January 15, 2004
Do You Wonder Whether Someday, When They Find Our Relics of Information, They Will Scratch Their Heads In Amazement Over Our Policies and Tactics?

RIAApoliceforce.jpg

Yesterday, Frank Field pointed to this:

Music Industry Puts Troops in the Streets: Quasi-legal squads raid street vendors

    Though no guns were brandished, the bust from a distance looked like classic LAPD, DEA or FBI work, right down to the black "raid" vests the unit members wore. The fact that their yellow stenciled lettering read "RIAA" instead of something from an official law-enforcement agency was lost on 55-year-old parking-lot attendant Ceasar Borrayo.
    The Recording Industry Association of America is taking it to the streets.
    Even as it suffers setbacks in the courtroom, the RIAA has over the last 18 months built up a national staff of ex-cops to crack down on people making and selling illegal CDs in the hood.

This is the RIAA, going after intellectual property. Like a drug raid. And we know how well the drug policy has been working the past 50 years. Success all over the place. It's not the drugs or IP that this is about, it's about policy and tactics, those people in the underground economy, and all the societal problems that come with it. Do we really want to go down this path with IP, or figure out a business model that works with digital distribution, not against it?

Update: Jason Schultz in the comments corrects his misquote in the LA Weekly article. On his blog, he says what he meant was,

    ...that sending out squads of investigators to collect evidence against counterfeiters is traditionally what trade enforcement organizations like the RIAA are good at. They find the pirates, collect the evidence, and then turn it over to real cops for enforcement.

...and that he had no idea the reporter was calling about the RIAA doing literal raids. Abe Burmeister responds to the distinction between file sharing and CD trading:

    But really what is the difference between the two? One is structural, P2P file sharing involves a computer and broadband connection while alternative CD networks involve physical goods, that are copied not stolen. The other difference between the two is socioeconomic. P2P is a middle class act, requiring expensive equipment and connections. The extralegal CD distribution networks operate in far less privileged spaces. And they represent a valid attempt by these communities to route around the restrictions the RIAA is attempting to impose. But since it doesn't involve extensive computer use the EFF can't be bothered to defend.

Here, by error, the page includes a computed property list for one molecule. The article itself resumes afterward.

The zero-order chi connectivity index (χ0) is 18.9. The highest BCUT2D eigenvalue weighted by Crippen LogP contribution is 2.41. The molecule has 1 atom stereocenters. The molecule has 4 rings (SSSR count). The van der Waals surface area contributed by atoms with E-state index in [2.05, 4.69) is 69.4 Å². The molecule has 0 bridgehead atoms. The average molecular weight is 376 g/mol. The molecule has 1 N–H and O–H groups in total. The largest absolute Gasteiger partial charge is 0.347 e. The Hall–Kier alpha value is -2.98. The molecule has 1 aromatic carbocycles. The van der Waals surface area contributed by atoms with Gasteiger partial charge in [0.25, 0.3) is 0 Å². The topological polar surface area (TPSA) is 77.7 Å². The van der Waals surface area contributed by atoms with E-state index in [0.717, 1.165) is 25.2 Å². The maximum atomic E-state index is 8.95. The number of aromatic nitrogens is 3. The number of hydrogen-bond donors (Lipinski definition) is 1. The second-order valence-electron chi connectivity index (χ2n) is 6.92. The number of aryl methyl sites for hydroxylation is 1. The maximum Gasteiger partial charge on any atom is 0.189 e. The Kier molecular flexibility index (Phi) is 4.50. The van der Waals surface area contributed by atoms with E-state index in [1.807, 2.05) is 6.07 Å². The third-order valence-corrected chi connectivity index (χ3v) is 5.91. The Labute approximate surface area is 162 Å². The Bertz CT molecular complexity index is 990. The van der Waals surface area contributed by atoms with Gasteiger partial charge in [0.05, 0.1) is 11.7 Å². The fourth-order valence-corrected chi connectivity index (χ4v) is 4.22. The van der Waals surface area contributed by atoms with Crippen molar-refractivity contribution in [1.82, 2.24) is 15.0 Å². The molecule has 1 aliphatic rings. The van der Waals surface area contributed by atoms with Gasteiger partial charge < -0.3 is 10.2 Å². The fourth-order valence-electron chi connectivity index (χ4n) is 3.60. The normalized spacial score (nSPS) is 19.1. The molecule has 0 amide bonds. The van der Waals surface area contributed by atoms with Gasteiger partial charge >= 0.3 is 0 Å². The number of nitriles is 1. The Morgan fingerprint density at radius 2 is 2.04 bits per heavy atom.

He makes a very good point, and one that parallels what happens with drug prosecution and enforcement, when drugs like crack are punishable with far more restrictive sentences than cocaine, essentially reflecting who uses them and their socio-economic status. Course, the poor-folk get the short end of the stick. Though I would argue that there are also major organizations devoted to piracy, not just the small time folks noted in the article. I would disagree that EFF can't be bothered to defend CD distribution of copied music. I think instead EFF has drawn a legal line between these two types of music sharing, and in fact, before the first lawsuits against file sharers, they suggested that the RIAA should sue them. But I think a position they would have the most integrity with is that suing or raiding is untenable, that society would benefit overall from decriminalizing this behavior in favor of a business model that supports file sharing, makes artists money, no matter who does the distribution and by what method. Pushing more people, especially poor people with little resources, further into the criminal justice system, further into the underground economy, is a mistake those people can never recover from. There is no growth or advancement for a person in the underground economy, there is almost no chance to educate or buy a house or make a stake in society for themselves, their children or improve their neighborhoods. It's bad public policy and should not be supported at all.

Posted by Mary Hodder at January 15, 2004 06:39 PM
Comments

Hey Mary,

Just in case any of your readers are wondering, there's a quote in this story from me appearing to endorse the raids that's actually a MISQUOTE. I've posted a full response to the story and the quote here. But suffice it to say that I had no idea the RIAA was conducting these raids with their own rent-a-cops, vigilante-style, instead of the typical trade investigations that then go to the police for warrant-based arrests.

Posted by: Jason Schultz on January 16, 2004 01:59 AM

I was going to write something serious about the risks involved with private police...but do you remember back in the Clinton years when the NRA painted the federal government (BATF) as "jack-booted thugs." That seemed to work for the guys trying to take away guns...maybe it will work against these guys.

Posted by: Chris on January 18, 2004 05:05 PM
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